March 13, 2011
Control Mechanisms at Boeing
Controlling is an extremely important function of management. Manager’s use control to ensure that goals are met and to make the necessary changes if they are not. Several control mechanisms exist. Managers within companies use the mechanisms to achieve results. This paper will identify, compare, and contrast four of these control mechanisms as they relate to Boeing. It will determine the effectiveness of these control mechanisms, the positive and negative reactions within the company, and how these controls affect the four functions of management at Boeing. Four Control Mechanisms
Control mechanisms, whatever their type, exist for the same reasons and same goals in mind: to increase employee production and performance, and to increase the sales, production, and profitability of a company. However, each control works in a different way to achieve these outcomes. Boeing uses many control mechanisms to regulate performance and increase production and profitability. Bureaucratic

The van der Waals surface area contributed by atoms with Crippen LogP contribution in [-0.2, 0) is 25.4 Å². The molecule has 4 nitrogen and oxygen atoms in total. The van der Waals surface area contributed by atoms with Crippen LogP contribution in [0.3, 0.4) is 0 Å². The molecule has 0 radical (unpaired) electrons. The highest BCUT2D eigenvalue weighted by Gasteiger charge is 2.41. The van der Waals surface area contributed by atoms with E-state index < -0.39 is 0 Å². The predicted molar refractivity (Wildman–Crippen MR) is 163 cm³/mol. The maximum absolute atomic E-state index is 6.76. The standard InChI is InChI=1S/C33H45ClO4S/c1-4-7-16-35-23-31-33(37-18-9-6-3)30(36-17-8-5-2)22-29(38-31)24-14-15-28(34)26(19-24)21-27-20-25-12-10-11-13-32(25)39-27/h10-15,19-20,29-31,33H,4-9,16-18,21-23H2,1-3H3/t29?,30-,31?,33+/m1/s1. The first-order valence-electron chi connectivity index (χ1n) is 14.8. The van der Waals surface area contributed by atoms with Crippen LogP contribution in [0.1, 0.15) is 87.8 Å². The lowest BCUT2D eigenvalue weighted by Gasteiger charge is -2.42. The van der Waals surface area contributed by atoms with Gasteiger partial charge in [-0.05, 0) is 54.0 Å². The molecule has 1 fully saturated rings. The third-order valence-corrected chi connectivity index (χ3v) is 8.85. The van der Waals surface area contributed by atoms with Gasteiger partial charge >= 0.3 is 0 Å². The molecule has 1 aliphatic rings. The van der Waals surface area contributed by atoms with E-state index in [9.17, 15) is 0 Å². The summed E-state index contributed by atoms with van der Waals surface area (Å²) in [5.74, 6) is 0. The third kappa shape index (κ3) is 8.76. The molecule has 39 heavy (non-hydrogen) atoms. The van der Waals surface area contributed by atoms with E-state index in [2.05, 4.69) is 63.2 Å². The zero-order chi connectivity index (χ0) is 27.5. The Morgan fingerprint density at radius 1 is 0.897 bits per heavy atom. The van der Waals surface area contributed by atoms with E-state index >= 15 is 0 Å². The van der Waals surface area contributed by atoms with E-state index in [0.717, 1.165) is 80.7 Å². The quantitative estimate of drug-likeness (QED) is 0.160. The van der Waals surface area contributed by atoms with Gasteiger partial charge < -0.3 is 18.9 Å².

Bureaucratic controls use rules and regulations paired with close supervision to regulate performance. These control systems are designed to measure performance by setting standards, measuring progress and performance, comparing the performance to standards, and correcting mistakes while reinforcing successes (Bateman & Snell, 2008). Boeing utilizes the bureaucratic control mechanism by monitoring the performance standards of the operations. Boeing and its competitor Airbus have been finding ways to expedite production and reduce cost. Boeing is working on speeding up production, and raising fuel efficiency of the 787 Dreamliner (Bateman & Snell, 2008). Their airplanes are put through many tests to measure the production and efficiency against the standards. Concurrent Control
According to Bateman and Snell (2008), concurrent control is a form of bureaucratic control that “takes place while...